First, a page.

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- Mains – GS 1(Society) and GS 2 (Governance)
Context: Recently, government has approved the inclusion of certain communities in the lists of Scheduled Tribes in Chhattisgarh, Tamil Nadu, Karnataka, Himachal Pradesh and Uttar Pradesh, fulfilling long-pending demands from these states which led to debates in the Parliament.
- Some MPs sought clarity from the government about the list of communities that were recommended in 2014 for inclusion in the ST lists on a priority by a government appointed Panda Task Force.
- Of the Taskforce recommended communities, nine are in Odisha, 26 are part of the tea tribes in Assam, eight are in Chhattisgarh, and a few are in Andhra Pradesh and Tamil Nadu.
About newly added tribal groups:
Narikoravan and Kurivikkaran (Tamil Nadu): Nomadic tribes like the Narikuravas and Kuruvikaras (jackal catchers and bird eaters) pride themselves on their traditional occupations of hunting and gathering.
Gond Community (Uttar Pradesh): The Cabinet approved a proposal to bring the Gond community residing in 13 districts of Uttar Pradesh, under the ST list from the Scheduled Caste list.
- This includes the five subcategories of the Gond community (Dhuria, Nayak, Ojha, Pathari, and Rajgond).
‘Betta-Kuruba’ (Karnataka): The ST status granted to the Betta-Kuruba community as a synonym of Kadu Kuruba of Karnataka.
- Betta-Kuruba community has been demanding to include in the ST category for the last 30 years.
Hatti Tribe (Himachal Pradesh): The Hattis are a close-knit community who got their name from their tradition of selling homegrown vegetables, crops, meat and wool etc. at small markets called ‘haat’ in towns.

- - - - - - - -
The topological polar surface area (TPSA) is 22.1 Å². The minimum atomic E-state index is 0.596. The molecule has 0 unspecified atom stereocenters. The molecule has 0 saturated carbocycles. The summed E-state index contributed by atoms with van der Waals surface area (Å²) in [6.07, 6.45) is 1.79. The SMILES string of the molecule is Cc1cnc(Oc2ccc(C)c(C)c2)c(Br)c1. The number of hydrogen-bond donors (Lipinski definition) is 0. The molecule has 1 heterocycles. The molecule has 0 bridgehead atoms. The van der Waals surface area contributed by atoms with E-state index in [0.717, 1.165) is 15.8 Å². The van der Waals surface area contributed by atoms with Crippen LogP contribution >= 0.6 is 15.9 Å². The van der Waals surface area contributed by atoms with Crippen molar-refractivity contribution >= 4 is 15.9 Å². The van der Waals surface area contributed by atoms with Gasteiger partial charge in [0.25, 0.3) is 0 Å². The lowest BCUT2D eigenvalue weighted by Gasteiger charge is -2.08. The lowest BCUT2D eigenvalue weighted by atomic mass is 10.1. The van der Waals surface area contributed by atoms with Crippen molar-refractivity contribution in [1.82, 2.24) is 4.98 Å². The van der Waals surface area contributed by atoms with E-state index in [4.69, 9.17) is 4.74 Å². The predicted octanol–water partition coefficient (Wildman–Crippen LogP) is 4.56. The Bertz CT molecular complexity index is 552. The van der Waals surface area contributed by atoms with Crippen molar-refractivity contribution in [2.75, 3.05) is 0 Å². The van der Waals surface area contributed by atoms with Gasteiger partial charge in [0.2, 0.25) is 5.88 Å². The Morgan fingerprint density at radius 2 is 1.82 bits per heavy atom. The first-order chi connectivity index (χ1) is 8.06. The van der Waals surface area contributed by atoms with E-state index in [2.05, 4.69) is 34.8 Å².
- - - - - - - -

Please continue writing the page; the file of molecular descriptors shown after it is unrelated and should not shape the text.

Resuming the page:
- The community has been making the demand since 1967, when tribal status was accorded to people living in the Jaunsar Bawar area of Uttarakhand, which shares a border with Sirmaur district.
- Their demand for tribal status gained strength because of resolutions passed at various maha Khumblis over the years.
Binjhia (Chhattisgarh): The Binjhia in Chhattisgarh were listed as ST in Jharkhand and Odisha but not in Chhattisgarh.
- The Binjhia are non-vegetarians and agriculture is the mainstay of their economy. They do not eat beef and pork but consume alcoholic drinks including the handia (rice beer).
Process of inclusion in the ST list:
- The process to include tribes in the ST list begins with the recommendation from the respective State governments, which are then sent to the Tribal Affairs Ministry, which reviews and sends them to the Registrar General of India for approval.
- This is followed by the National Commission for Scheduled Tribes’ approval before the list is sent to the Cabinet for a final decision.
Status of Scheduled Tribes in India
- As per 1931 Census, Schedule tribes are termed as “backward tribes” living in the “Excluded” and “Partially Excluded” areas.
- There is no defined criteria in the Constitution for recognition of Scheduled Tribes and hence the 1931 Census definition was used in the initial years after independence.
- Article 366(25) of the Constitution provides a process to define Scheduled Tribes—“Scheduled Tribes means such tribes or tribal communities or parts of or groups within such tribes or tribal communities as are deemed under Article 342 to be Scheduled Tribes for the purposes of this Constitution.”
- Article 342(1) empowers the President of India (in consultation with Governor of the state) to notify tribes or tribal communities or part of or groups as a Scheduled Tribe in relation to that State or Union Territory.